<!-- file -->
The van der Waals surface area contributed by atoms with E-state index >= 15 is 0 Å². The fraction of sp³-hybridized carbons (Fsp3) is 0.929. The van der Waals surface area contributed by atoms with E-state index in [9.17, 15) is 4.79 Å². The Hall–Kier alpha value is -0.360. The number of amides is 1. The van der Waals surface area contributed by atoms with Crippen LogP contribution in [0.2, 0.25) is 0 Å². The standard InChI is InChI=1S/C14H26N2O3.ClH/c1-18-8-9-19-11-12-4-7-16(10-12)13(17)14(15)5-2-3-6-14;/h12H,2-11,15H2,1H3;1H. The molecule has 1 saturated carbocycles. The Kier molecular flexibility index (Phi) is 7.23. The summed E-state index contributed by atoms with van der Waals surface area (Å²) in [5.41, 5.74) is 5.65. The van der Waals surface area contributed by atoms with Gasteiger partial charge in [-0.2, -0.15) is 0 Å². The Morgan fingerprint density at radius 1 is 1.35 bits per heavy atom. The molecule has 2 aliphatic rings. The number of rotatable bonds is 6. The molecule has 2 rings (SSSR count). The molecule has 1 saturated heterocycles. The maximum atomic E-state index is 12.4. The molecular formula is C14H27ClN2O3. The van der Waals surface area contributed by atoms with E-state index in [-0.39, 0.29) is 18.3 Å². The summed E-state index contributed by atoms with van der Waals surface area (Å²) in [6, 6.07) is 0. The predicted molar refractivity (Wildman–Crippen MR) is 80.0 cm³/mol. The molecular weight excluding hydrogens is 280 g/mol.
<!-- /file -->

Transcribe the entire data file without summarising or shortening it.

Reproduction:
The van der Waals surface area contributed by atoms with E-state index >= 15 is 0 Å². The fraction of sp³-hybridized carbons (Fsp3) is 0.929. The van der Waals surface area contributed by atoms with E-state index in [9.17, 15) is 4.79 Å². The Hall–Kier alpha value is -0.360. The number of amides is 1. The van der Waals surface area contributed by atoms with Crippen LogP contribution in [0.2, 0.25) is 0 Å². The standard InChI is InChI=1S/C14H26N2O3.ClH/c1-18-8-9-19-11-12-4-7-16(10-12)13(17)14(15)5-2-3-6-14;/h12H,2-11,15H2,1H3;1H. The molecule has 1 saturated carbocycles. The Kier molecular flexibility index (Phi) is 7.23. The summed E-state index contributed by atoms with van der Waals surface area (Å²) in [5.41, 5.74) is 5.65. The van der Waals surface area contributed by atoms with Gasteiger partial charge in [-0.2, -0.15) is 0 Å². The Morgan fingerprint density at radius 1 is 1.35 bits per heavy atom. The molecule has 2 aliphatic rings. The number of rotatable bonds is 6. The molecule has 2 rings (SSSR count). The molecule has 1 saturated heterocycles. The maximum atomic E-state index is 12.4. The molecular formula is C14H27ClN2O3. The van der Waals surface area contributed by atoms with E-state index in [-0.39, 0.29) is 18.3 Å². The summed E-state index contributed by atoms with van der Waals surface area (Å²) in [6, 6.07) is 0. The predicted molar refractivity (Wildman–Crippen MR) is 80.0 cm³/mol. The molecular weight excluding hydrogens is 280 g/mol.